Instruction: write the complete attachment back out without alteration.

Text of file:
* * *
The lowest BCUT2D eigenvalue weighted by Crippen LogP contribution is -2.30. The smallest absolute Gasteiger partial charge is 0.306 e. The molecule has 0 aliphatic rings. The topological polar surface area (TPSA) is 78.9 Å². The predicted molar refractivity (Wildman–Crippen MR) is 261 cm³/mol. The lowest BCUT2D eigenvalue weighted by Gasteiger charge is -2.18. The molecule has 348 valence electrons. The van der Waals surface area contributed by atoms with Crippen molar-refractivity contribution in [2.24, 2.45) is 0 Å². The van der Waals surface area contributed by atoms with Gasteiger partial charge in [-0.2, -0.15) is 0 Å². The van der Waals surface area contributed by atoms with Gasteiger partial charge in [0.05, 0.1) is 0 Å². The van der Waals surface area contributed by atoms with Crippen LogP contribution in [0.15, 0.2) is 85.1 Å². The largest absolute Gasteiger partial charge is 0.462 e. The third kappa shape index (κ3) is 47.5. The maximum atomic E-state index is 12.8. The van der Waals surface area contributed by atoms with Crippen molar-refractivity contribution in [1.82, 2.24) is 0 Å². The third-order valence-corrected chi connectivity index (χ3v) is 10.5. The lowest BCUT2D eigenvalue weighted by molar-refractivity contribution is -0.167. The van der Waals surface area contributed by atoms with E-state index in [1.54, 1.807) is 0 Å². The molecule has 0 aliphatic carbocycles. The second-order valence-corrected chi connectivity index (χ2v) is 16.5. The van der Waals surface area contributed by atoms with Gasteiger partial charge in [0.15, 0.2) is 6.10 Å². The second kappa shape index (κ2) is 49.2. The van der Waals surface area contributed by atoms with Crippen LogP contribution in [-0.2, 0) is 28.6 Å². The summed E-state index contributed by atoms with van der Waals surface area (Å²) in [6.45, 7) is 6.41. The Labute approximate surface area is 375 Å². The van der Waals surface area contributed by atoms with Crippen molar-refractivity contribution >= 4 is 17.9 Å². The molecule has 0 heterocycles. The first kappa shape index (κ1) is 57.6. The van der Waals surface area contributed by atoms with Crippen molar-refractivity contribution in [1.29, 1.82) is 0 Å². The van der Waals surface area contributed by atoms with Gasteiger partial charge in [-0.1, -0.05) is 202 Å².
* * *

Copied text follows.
The lowest BCUT2D eigenvalue weighted by Crippen LogP contribution is -2.30. The smallest absolute Gasteiger partial charge is 0.306 e. The molecule has 0 aliphatic rings. The topological polar surface area (TPSA) is 78.9 Å². The predicted molar refractivity (Wildman–Crippen MR) is 261 cm³/mol. The lowest BCUT2D eigenvalue weighted by Gasteiger charge is -2.18. The molecule has 348 valence electrons. The van der Waals surface area contributed by atoms with Crippen molar-refractivity contribution in [2.24, 2.45) is 0 Å². The van der Waals surface area contributed by atoms with Gasteiger partial charge in [-0.2, -0.15) is 0 Å². The van der Waals surface area contributed by atoms with Gasteiger partial charge in [0.05, 0.1) is 0 Å². The van der Waals surface area contributed by atoms with Crippen LogP contribution in [0.15, 0.2) is 85.1 Å². The largest absolute Gasteiger partial charge is 0.462 e. The third kappa shape index (κ3) is 47.5. The maximum atomic E-state index is 12.8. The van der Waals surface area contributed by atoms with Crippen molar-refractivity contribution in [1.82, 2.24) is 0 Å². The third-order valence-corrected chi connectivity index (χ3v) is 10.5. The lowest BCUT2D eigenvalue weighted by molar-refractivity contribution is -0.167. The van der Waals surface area contributed by atoms with E-state index in [1.54, 1.807) is 0 Å². The molecule has 0 aliphatic carbocycles. The second-order valence-corrected chi connectivity index (χ2v) is 16.5. The van der Waals surface area contributed by atoms with Gasteiger partial charge in [0.15, 0.2) is 6.10 Å². The second kappa shape index (κ2) is 49.2. The van der Waals surface area contributed by atoms with Crippen LogP contribution in [-0.2, 0) is 28.6 Å². The summed E-state index contributed by atoms with van der Waals surface area (Å²) in [6.45, 7) is 6.41. The Labute approximate surface area is 375 Å². The van der Waals surface area contributed by atoms with Crippen molar-refractivity contribution >= 4 is 17.9 Å². The molecule has 0 heterocycles. The first kappa shape index (κ1) is 57.6. The van der Waals surface area contributed by atoms with Crippen molar-refractivity contribution in [1.29, 1.82) is 0 Å². The van der Waals surface area contributed by atoms with Gasteiger partial charge in [-0.1, -0.05) is 202 Å².